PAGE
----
[Do you have an idea for a future Mind Meld? Let us know!]
In writing, point of View matters. So we asked a large handful of authors these questions:
Q: As you see it. What are the strengths and weaknesses, for character, worldbuilding and setting in using 1st or 3rd person (or even 2nd?) Omniscient or limited? And how about the time frame of the tense, past or present or even future?
What kinds of Point of view do you prefer to write in? What types of POV do you like to read?
has two novelettes up on Tor.com: an urban fantasy about a baby werewolf, “The Cage” and one from the cycle she mentioned above, called “Among the Silvering Herd”. In October, watch Tor for a novelette, Wild Things
, that ties into the world of her award winning novel Indigo Springs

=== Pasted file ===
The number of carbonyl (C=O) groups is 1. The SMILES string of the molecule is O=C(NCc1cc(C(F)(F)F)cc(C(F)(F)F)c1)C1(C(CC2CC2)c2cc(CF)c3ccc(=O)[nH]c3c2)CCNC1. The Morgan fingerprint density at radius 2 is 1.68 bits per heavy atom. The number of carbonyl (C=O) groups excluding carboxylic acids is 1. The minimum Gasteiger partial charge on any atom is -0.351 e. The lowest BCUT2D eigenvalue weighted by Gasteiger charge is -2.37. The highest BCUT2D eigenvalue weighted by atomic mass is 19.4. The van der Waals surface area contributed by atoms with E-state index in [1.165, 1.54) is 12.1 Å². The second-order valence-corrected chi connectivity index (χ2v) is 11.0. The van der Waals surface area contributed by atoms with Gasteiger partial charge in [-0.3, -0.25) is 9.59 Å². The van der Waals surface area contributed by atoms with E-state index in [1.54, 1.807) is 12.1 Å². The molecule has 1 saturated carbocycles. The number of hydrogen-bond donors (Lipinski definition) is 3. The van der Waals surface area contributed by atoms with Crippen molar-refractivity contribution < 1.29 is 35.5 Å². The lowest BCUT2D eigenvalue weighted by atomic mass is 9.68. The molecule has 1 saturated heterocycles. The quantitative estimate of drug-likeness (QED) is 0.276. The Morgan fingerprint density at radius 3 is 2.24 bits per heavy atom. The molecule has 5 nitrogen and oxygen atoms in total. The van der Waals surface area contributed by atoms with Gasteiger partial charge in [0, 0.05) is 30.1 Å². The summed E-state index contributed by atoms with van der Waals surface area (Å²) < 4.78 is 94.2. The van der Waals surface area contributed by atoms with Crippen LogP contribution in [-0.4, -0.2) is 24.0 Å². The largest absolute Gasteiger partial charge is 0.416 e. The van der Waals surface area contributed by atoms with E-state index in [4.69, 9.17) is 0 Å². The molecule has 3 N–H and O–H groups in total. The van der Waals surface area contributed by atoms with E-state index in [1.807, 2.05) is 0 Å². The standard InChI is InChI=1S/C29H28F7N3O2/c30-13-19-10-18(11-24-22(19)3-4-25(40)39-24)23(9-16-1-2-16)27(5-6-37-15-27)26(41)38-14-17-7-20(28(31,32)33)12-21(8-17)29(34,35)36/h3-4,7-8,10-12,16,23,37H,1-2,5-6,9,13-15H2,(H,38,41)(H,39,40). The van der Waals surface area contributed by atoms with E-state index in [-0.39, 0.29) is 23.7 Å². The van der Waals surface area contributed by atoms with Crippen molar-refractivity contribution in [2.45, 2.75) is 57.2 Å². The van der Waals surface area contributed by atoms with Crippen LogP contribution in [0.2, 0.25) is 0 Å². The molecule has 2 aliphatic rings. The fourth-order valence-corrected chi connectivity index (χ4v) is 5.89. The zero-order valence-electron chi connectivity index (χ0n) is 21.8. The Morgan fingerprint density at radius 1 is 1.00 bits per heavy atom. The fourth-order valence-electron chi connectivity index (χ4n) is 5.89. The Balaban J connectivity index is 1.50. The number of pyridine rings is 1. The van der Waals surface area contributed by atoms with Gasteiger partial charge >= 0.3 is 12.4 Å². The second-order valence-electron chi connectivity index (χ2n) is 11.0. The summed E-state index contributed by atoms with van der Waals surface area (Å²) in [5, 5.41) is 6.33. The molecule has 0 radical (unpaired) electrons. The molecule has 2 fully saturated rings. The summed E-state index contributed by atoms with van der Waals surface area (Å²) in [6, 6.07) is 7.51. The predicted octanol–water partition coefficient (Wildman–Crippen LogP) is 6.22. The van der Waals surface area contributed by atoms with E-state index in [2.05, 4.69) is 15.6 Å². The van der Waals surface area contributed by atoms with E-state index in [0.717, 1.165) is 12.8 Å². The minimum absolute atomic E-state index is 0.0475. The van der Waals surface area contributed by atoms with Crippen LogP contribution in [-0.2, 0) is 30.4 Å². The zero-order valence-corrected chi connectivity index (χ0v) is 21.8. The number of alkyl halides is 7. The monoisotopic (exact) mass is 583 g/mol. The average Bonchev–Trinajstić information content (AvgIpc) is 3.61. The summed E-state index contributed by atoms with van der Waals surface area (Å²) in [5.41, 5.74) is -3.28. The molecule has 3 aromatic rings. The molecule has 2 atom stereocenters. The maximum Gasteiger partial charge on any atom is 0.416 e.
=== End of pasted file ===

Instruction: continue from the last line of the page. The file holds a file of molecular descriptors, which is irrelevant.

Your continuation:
and its sequel, Blue Magic
As a reader, I’m up for anything. Just put me into someone else’s head, or at the very least transport me to their world, and I’m happy. And if something off-beat like second person is done well, as it is in John Scalzi’s Redshirts, briefly, I’ll even cheer. I also love epistolary POV tales–my favorite is Jack Womack’s Random Acts of Senseless Violence, with its hard edges and amazing degeneration of its protagonist’s voice.
I write in past and present tense, mostly in first and a close third omniscient point of view. I’m daunted by omniscient; I don’t mind admitting it. I have the idea that I ‘should’ learn to master this one day and perhaps I will, but I haven’t had a project that’s right for it yet and I haven’t had the space or inclination to say “What kind of project would rock in full-bore, hard-core, omniscient POV?”
My current project is a cascade of third person POV tales, set on a world called Stormwrack. I get to head-hop a lot: I hope, soon, to write something through the eyes of one of this universe’s most challenging, slippery characters. I’m daunted by that, too, but looking forward to the challenge.
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